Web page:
The number of eggs for planting is 21, and at least 15 -16 pieces, carefully selected and even more carefully kept so that the baby chickens can hatch from them. A hen is used for this important job. It is best to plant a chicken in the spring, but when it has already moved away, when there is no fear of frosts, and to be quite precise, when an ordinary laying hen blooms. Chickens have a naturally built-in genetic, biological calendar.
When a hen blooms, it sounds completely different than when a hen, when she brags that she laid an egg, or that scream when a chicken coop is attacked by a fox or a weasel. It is a sign that she wants to become a mother.
The new hen is placed on a nest on top of a full basket of straw, and on a plantation of a maximum of 21 eggs, for how many days the hen will lie on them. The hen must lie in a room warm enough to withstand her voluntary suffering. Every two days she is offered some grains, coarse grains or grain and corn, and she places fresh water next to a tray, a box, a casserole. The hen will get up, bite quickly and drink water, flutter her wings to start the bloodstream and poop profusely. Nothing stinks more than that dung kept for two or three days, so I guess that’s why people invented incubators.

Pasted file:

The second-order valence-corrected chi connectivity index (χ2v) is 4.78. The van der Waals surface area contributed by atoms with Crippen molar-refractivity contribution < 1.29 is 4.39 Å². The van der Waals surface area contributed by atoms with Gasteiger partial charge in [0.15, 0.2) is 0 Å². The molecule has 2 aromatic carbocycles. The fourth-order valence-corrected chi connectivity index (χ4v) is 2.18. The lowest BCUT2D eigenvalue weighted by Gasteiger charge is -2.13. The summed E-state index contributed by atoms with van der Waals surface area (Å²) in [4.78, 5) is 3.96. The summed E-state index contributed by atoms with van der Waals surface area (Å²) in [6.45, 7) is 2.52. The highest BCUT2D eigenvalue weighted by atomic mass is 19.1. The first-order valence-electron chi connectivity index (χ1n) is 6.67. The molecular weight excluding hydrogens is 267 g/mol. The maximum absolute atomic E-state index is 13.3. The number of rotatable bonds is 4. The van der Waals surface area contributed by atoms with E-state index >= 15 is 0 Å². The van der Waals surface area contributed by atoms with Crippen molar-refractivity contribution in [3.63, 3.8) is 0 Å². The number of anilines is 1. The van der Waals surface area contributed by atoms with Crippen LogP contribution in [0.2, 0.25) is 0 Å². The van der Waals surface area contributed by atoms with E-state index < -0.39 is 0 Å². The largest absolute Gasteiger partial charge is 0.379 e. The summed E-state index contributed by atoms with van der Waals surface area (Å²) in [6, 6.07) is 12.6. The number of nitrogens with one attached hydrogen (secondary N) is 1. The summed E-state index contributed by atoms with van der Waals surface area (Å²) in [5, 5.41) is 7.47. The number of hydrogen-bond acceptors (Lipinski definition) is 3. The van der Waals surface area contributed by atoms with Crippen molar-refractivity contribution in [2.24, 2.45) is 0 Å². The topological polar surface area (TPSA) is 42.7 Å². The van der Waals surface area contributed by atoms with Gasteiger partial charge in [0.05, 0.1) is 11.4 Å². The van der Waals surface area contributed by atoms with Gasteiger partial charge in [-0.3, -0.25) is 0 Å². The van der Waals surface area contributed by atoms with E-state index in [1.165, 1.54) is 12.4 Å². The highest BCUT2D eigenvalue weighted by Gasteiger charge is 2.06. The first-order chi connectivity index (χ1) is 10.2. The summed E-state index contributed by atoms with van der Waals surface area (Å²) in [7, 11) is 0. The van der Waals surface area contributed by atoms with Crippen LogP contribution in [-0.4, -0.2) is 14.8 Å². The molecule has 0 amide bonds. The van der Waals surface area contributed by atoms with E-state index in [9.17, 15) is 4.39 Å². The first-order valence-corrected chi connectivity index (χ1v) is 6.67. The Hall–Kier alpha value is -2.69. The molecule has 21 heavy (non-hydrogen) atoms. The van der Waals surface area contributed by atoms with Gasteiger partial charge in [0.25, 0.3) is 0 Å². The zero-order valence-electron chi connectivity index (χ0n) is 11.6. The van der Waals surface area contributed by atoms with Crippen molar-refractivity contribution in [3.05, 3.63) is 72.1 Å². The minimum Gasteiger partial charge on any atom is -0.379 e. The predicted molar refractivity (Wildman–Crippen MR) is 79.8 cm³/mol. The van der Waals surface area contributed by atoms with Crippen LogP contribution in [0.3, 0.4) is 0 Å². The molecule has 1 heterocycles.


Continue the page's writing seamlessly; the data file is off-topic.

After three weeks, the baby chickens will hatch the shell and start to emerge from under the mother hen. Everyone should come out within 48 hours because those eggs that stay whole are probably male. It is said that the hen lay well if she laid 80 percent of the eggs.
After that, new tasks await. She must water the baby chickens and teach them to peck, eat large and dry bran, bread crumbs and small seeds, she must gather them under her wings as soon as the colder wind blows, remove them from the rain, and seek help if they are threatened by an intruder. This lasts for weeks, almost months, until the chickens become independent and stop listening to their mother-hen.
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